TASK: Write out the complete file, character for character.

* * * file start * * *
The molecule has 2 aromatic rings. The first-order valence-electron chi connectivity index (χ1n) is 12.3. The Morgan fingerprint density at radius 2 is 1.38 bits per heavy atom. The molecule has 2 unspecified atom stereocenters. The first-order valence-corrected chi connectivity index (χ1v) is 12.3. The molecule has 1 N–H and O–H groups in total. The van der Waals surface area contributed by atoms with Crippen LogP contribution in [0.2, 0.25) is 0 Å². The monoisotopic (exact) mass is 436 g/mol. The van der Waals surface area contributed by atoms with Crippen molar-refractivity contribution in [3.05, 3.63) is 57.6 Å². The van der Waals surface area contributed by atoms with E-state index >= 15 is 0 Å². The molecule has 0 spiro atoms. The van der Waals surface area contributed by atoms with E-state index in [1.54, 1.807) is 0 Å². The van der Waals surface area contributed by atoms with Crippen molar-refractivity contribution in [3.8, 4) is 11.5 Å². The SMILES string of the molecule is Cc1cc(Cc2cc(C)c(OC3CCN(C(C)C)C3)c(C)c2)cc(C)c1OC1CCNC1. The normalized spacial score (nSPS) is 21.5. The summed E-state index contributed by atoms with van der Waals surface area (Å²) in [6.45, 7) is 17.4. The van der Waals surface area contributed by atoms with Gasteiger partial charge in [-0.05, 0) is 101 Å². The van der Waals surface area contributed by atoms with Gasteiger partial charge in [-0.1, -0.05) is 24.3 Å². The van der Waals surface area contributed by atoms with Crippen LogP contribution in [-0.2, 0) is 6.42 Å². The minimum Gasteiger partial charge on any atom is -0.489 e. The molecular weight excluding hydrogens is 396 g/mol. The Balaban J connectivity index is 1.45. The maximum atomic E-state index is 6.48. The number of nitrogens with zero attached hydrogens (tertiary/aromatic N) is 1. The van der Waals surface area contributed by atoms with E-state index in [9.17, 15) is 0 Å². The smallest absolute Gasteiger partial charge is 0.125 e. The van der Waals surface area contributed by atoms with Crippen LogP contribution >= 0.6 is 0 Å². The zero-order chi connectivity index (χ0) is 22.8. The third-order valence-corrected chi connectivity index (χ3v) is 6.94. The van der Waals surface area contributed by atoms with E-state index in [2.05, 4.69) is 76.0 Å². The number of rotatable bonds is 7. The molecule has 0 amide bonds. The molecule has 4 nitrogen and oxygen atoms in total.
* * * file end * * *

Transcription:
The molecule has 2 aromatic rings. The first-order valence-electron chi connectivity index (χ1n) is 12.3. The Morgan fingerprint density at radius 2 is 1.38 bits per heavy atom. The molecule has 2 unspecified atom stereocenters. The first-order valence-corrected chi connectivity index (χ1v) is 12.3. The molecule has 1 N–H and O–H groups in total. The van der Waals surface area contributed by atoms with Crippen LogP contribution in [0.2, 0.25) is 0 Å². The monoisotopic (exact) mass is 436 g/mol. The van der Waals surface area contributed by atoms with Crippen molar-refractivity contribution in [3.05, 3.63) is 57.6 Å². The van der Waals surface area contributed by atoms with E-state index >= 15 is 0 Å². The molecule has 0 spiro atoms. The van der Waals surface area contributed by atoms with E-state index in [1.54, 1.807) is 0 Å². The van der Waals surface area contributed by atoms with Crippen molar-refractivity contribution in [3.8, 4) is 11.5 Å². The SMILES string of the molecule is Cc1cc(Cc2cc(C)c(OC3CCN(C(C)C)C3)c(C)c2)cc(C)c1OC1CCNC1. The normalized spacial score (nSPS) is 21.5. The summed E-state index contributed by atoms with van der Waals surface area (Å²) in [6.45, 7) is 17.4. The van der Waals surface area contributed by atoms with Gasteiger partial charge in [-0.05, 0) is 101 Å². The van der Waals surface area contributed by atoms with Gasteiger partial charge in [-0.1, -0.05) is 24.3 Å². The van der Waals surface area contributed by atoms with Crippen LogP contribution in [-0.2, 0) is 6.42 Å². The minimum Gasteiger partial charge on any atom is -0.489 e. The molecular weight excluding hydrogens is 396 g/mol. The Balaban J connectivity index is 1.45. The maximum atomic E-state index is 6.48. The number of nitrogens with zero attached hydrogens (tertiary/aromatic N) is 1. The van der Waals surface area contributed by atoms with E-state index in [9.17, 15) is 0 Å². The smallest absolute Gasteiger partial charge is 0.125 e. The van der Waals surface area contributed by atoms with Crippen LogP contribution >= 0.6 is 0 Å². The zero-order chi connectivity index (χ0) is 22.8. The third-order valence-corrected chi connectivity index (χ3v) is 6.94. The van der Waals surface area contributed by atoms with E-state index in [2.05, 4.69) is 76.0 Å². The number of rotatable bonds is 7. The molecule has 0 amide bonds. The molecule has 4 nitrogen and oxygen atoms in total.